- Statutory Demand – If the debtor is a company;
- Winding-up – apply to wind up the company in liquidation.
Debt disputes in Queensland can be very complicated. It is very important that you seek professional legal help.
We have a lot more information on out Enforcing a Judgment page – however, the basic’s of enforcing a judgment are outlined below.
Enforcement Warrants – Debt Disputes
There are a number of different enforcement warrants that you can use to make a debtor pay the debt. These are outlined from rule 817 to about rule 888 of the Uniform Civil Procedure Rules 1999 (QLD).
Enforcement hearing warrants include:
- Enforcement warrants for seizure and sale of property
- Enforcement warrants for redirection of debts
- Regular redirections from financial institutions
- Enforcement warrants for redirection of earnings
- Order for payment of order debt by instalments
- Enforcement warrants for charging orders
Bankruptcy – Debt Disputes
After you are given judgment against a person, you are able to force that debtor into bankruptcy. The procedure for bankruptcy is:
- Apply to the Australian Financial Security Authority (AFSA) for a bankruptcy notice;
- Serve the bankruptcy notice and the judgment to the debtor;
- The debtor has 21 days to follow the instructions on the bankruptcy notice or apply to set it aside;
- If the debtor does not comply with the bankruptcy notice, they have committed an act of bankruptcy;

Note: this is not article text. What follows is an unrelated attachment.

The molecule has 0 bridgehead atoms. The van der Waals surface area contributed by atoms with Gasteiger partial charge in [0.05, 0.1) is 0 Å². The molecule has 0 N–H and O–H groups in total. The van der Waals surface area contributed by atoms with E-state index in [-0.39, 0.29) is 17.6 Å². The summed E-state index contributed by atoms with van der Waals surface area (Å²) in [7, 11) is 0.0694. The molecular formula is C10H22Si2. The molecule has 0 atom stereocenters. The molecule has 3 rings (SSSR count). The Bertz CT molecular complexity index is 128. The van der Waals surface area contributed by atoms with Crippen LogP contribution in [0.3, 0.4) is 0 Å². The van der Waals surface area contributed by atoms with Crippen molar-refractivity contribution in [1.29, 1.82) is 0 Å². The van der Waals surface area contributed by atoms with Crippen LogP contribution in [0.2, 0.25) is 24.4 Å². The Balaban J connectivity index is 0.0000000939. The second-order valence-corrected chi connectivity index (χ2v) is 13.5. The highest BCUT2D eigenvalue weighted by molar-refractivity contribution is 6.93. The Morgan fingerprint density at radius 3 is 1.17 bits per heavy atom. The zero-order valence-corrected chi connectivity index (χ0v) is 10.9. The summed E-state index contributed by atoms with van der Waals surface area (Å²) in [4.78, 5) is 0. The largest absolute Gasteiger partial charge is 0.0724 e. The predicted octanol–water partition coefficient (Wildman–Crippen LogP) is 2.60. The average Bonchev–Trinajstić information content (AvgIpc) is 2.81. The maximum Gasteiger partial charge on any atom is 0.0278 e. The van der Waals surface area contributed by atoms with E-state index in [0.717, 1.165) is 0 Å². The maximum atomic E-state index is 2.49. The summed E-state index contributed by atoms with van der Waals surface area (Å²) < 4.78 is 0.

- The act of bankruptcy allows you to apply to the Federal Circuit Court for a sequestration order.
The debtor will have most of their possessions seized and sold to satisfy the debt.
Winding Up Application
After you are given judgment against a company then you can enforce that judgment by applying to the Court for an order that the company be wound up in insolvency. The procedure for winding up is usually:
- Serve the debtor with a statutory demand and a copy of the judgment;
- The debtor company will have 21 days to pay the money or attempt to set aside the default judgment;
- If the debtor does not do these things, then they are presumed to be insolvent;
- Based upon that legal presumption, you are able to apply to the Court for an order winding up the company in liquidation.
The debtor company will be wound up, the assets sold, and the proceeds of the liquidation will be used to satisfy the debt to you (and other creditors of the company).
Why use a Debt Disputes Lawyer
It is very important that you us a professional debt disputes lawyer to navigate the procedural issues involved. Failure to adhere to the rules or making claims without a cause of action may allow the other side to make an application for costs against you.
The best chance you have in recovering your unpaid debts is to contact us and let us recover your debts.
Give yourself the best chance of success and engage a professional dedicated debt disputes solicitor
DEDICATED FOCUS – FAST RECOVERY – PROVEN RESULTS
Or call 1300 545 133 for FREE and speak to a debt disputes lawyer